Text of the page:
The series was temporarily suspended when Lori Loughlin and her husband and Felicity Huffman plus seventeen other parents were caught paying a fake charity to get their children into college. While the country has stayed glued to this story with the kind of glee that only comes when the rich fuck up and get caught, I have wondered what the Hallmark Channel is going to do about Lori Loughlin’s character in When Calls the Heart (I hear the heart gets to make one call from jail). The series returns with a two night premiere May 5 and 6. Here are 5 ways the Hallmark Channel should get rid of Loughlin’s character.

When Calls the Fake Death

Loughlin’s character discovers that her husband and son faked their own deaths. Turns out they harbored a secret desire to start a mildly successful clothing company called Smossimo that mostly makes ill-fitting bonnets sold at Bullseye, an affordable chain of general stores. This of course was an unorthodox career choice for men at the time so to pursue their dream at ANY COST they had to do what was necessary. What they didn’t take into account is Loughlin’s character’s love of a good deal and her appreciation of a cheaply stitched, widely available piece of clothing. She stumbled across them both while shopping at the Bullseye the next town over, which is a Super Bullseye. Upon seeing them she was struck with grief. The devastation forced her to flee Coal Valley in the hopes of settling in a city free of Bullseyes which as we know doesn’t exist.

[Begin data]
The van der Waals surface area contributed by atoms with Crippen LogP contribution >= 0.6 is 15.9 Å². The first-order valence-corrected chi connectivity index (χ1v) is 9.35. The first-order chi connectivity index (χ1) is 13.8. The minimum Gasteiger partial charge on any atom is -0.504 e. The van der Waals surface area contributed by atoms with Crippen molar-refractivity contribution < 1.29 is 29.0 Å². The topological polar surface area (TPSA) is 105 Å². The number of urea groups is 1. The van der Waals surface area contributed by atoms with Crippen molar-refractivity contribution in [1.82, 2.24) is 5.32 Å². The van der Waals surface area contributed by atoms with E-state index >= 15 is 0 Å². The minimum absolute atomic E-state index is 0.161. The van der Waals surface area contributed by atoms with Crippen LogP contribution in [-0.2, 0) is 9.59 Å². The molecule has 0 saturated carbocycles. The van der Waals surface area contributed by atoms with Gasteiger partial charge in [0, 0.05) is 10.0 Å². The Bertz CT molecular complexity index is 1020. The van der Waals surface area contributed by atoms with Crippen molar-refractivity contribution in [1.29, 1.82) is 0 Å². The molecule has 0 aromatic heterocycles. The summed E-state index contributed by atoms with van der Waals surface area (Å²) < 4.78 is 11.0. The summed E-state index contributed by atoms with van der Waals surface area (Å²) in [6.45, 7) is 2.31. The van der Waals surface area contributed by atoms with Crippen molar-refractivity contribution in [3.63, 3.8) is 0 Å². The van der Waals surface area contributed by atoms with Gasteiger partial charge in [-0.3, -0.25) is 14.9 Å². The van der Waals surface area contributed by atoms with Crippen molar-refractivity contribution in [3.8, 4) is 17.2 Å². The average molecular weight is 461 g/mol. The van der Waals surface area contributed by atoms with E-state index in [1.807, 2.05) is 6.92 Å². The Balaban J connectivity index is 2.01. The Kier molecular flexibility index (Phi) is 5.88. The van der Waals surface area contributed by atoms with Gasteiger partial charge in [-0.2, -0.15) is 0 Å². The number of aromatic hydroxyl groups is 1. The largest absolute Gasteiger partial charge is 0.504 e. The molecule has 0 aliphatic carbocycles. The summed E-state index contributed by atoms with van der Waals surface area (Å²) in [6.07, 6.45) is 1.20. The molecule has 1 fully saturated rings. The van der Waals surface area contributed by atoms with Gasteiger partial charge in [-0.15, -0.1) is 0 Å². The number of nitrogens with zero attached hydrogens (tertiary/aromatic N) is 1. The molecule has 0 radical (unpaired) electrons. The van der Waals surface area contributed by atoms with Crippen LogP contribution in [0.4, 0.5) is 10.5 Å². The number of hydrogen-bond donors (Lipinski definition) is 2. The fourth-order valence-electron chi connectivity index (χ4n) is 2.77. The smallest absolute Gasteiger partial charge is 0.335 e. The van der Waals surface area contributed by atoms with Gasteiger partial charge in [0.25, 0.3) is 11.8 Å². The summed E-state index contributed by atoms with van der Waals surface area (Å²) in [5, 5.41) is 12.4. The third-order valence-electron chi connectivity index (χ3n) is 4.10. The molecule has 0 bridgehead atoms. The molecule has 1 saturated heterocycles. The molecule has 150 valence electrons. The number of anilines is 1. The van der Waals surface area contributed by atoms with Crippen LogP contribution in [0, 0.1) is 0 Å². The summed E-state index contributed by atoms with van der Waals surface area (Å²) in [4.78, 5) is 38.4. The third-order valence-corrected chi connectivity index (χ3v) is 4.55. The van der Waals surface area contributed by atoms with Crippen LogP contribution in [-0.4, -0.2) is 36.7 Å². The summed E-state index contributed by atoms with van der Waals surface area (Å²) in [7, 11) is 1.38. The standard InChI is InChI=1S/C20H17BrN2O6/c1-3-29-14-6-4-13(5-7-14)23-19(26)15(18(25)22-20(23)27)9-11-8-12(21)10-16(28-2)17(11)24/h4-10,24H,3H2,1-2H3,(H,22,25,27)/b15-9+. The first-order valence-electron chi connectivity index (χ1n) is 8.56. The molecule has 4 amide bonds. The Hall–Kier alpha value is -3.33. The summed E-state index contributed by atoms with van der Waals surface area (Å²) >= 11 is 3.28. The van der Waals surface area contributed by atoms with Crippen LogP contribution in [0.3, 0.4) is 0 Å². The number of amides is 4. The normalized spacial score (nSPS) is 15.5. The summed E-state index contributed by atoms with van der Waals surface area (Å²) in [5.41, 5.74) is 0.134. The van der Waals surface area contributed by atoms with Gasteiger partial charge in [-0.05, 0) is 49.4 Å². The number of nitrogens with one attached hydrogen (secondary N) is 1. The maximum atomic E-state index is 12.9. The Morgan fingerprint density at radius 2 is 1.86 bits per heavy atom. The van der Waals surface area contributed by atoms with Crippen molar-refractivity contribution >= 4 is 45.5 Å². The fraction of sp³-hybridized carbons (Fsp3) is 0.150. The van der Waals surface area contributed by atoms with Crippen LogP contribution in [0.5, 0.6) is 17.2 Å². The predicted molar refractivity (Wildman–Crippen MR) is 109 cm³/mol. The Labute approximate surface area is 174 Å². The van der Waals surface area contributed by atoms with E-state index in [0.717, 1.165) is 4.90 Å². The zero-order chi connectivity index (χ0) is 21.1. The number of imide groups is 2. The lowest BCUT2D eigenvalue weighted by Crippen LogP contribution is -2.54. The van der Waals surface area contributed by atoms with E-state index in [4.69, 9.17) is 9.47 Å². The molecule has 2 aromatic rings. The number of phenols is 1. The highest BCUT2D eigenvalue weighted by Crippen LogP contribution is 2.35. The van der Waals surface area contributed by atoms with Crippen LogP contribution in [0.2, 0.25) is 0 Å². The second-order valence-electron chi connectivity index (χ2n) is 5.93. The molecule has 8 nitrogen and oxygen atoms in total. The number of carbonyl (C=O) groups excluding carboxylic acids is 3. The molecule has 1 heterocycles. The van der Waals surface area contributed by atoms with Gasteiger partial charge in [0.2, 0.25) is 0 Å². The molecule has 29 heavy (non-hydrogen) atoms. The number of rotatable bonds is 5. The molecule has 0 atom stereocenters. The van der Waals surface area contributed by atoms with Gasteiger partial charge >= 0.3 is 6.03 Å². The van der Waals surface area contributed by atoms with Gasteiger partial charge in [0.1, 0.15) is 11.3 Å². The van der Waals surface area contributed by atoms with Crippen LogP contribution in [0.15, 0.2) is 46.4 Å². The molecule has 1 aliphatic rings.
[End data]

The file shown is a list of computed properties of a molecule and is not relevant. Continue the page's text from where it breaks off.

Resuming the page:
When Calls the Full Cabin

Now that Abigail Stanton is a widow she is finding it increasingly difficult to maintain her home, work in the coal mine and keep up her confusing pioneer time blonde highlights. In order to survive she invites her dead husband’s brother, his 3 children and a family friend who everyone refers to as Uncle Samuel (despite not being related to anyone) to move in with her. Sounds like a Full Cabin! Unfortunately while horseback riding with her dead husband’s brother’s youngest daughter, Abigail falls off the horse and is struck with amnesia. She asks about her husband and son, not remembering that they passed away. Abigail then takes on several different personalities due to the amnesia: a musician, a comedy entertainer, one half of a set of twins who is married to a much older Frenchman, an obnoxious next door neighbor, a whiny middle child and a hormonal teen before finally passing away in her sleep due to swelling of her brain from the fall. How rude!